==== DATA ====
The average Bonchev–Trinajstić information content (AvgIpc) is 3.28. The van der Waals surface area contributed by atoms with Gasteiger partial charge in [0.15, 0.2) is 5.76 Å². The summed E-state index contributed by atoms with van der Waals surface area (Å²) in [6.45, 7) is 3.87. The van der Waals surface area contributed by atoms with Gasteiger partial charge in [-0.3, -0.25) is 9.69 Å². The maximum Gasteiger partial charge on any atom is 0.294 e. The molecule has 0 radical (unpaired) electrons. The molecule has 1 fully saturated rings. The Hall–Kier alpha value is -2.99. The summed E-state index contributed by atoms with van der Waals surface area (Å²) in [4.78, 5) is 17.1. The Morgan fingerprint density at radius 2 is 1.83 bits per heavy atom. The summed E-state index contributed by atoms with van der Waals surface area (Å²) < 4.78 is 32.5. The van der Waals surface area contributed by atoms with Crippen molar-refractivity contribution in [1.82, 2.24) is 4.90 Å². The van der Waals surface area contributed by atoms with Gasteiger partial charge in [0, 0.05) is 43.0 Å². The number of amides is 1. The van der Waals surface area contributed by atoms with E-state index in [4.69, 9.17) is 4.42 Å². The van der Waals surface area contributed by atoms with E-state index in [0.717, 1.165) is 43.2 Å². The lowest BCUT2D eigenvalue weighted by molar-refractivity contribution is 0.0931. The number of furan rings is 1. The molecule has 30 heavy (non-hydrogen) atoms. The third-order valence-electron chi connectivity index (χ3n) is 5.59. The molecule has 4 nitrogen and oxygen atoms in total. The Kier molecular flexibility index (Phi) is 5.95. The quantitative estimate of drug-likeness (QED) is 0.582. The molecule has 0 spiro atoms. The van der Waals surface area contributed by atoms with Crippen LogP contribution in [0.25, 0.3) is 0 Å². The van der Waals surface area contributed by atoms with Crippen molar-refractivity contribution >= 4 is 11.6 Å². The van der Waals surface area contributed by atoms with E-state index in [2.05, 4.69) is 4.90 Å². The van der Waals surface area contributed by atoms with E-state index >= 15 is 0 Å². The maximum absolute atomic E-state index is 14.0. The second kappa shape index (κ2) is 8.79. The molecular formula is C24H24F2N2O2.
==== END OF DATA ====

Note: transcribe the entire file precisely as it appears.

The average Bonchev–Trinajstić information content (AvgIpc) is 3.28. The van der Waals surface area contributed by atoms with Gasteiger partial charge in [0.15, 0.2) is 5.76 Å². The summed E-state index contributed by atoms with van der Waals surface area (Å²) in [6.45, 7) is 3.87. The van der Waals surface area contributed by atoms with Gasteiger partial charge in [-0.3, -0.25) is 9.69 Å². The maximum Gasteiger partial charge on any atom is 0.294 e. The molecule has 0 radical (unpaired) electrons. The molecule has 1 fully saturated rings. The Hall–Kier alpha value is -2.99. The summed E-state index contributed by atoms with van der Waals surface area (Å²) in [4.78, 5) is 17.1. The Morgan fingerprint density at radius 2 is 1.83 bits per heavy atom. The summed E-state index contributed by atoms with van der Waals surface area (Å²) < 4.78 is 32.5. The van der Waals surface area contributed by atoms with Crippen molar-refractivity contribution in [1.82, 2.24) is 4.90 Å². The van der Waals surface area contributed by atoms with Gasteiger partial charge in [0, 0.05) is 43.0 Å². The number of amides is 1. The van der Waals surface area contributed by atoms with E-state index in [4.69, 9.17) is 4.42 Å². The van der Waals surface area contributed by atoms with E-state index in [0.717, 1.165) is 43.2 Å². The lowest BCUT2D eigenvalue weighted by molar-refractivity contribution is 0.0931. The number of furan rings is 1. The molecule has 30 heavy (non-hydrogen) atoms. The third-order valence-electron chi connectivity index (χ3n) is 5.59. The molecule has 4 nitrogen and oxygen atoms in total. The Kier molecular flexibility index (Phi) is 5.95. The quantitative estimate of drug-likeness (QED) is 0.582. The molecule has 0 spiro atoms. The van der Waals surface area contributed by atoms with Crippen LogP contribution in [0.25, 0.3) is 0 Å². The van der Waals surface area contributed by atoms with Crippen molar-refractivity contribution >= 4 is 11.6 Å². The van der Waals surface area contributed by atoms with E-state index in [2.05, 4.69) is 4.90 Å². The van der Waals surface area contributed by atoms with E-state index >= 15 is 0 Å². The maximum absolute atomic E-state index is 14.0. The second kappa shape index (κ2) is 8.79. The molecular formula is C24H24F2N2O2.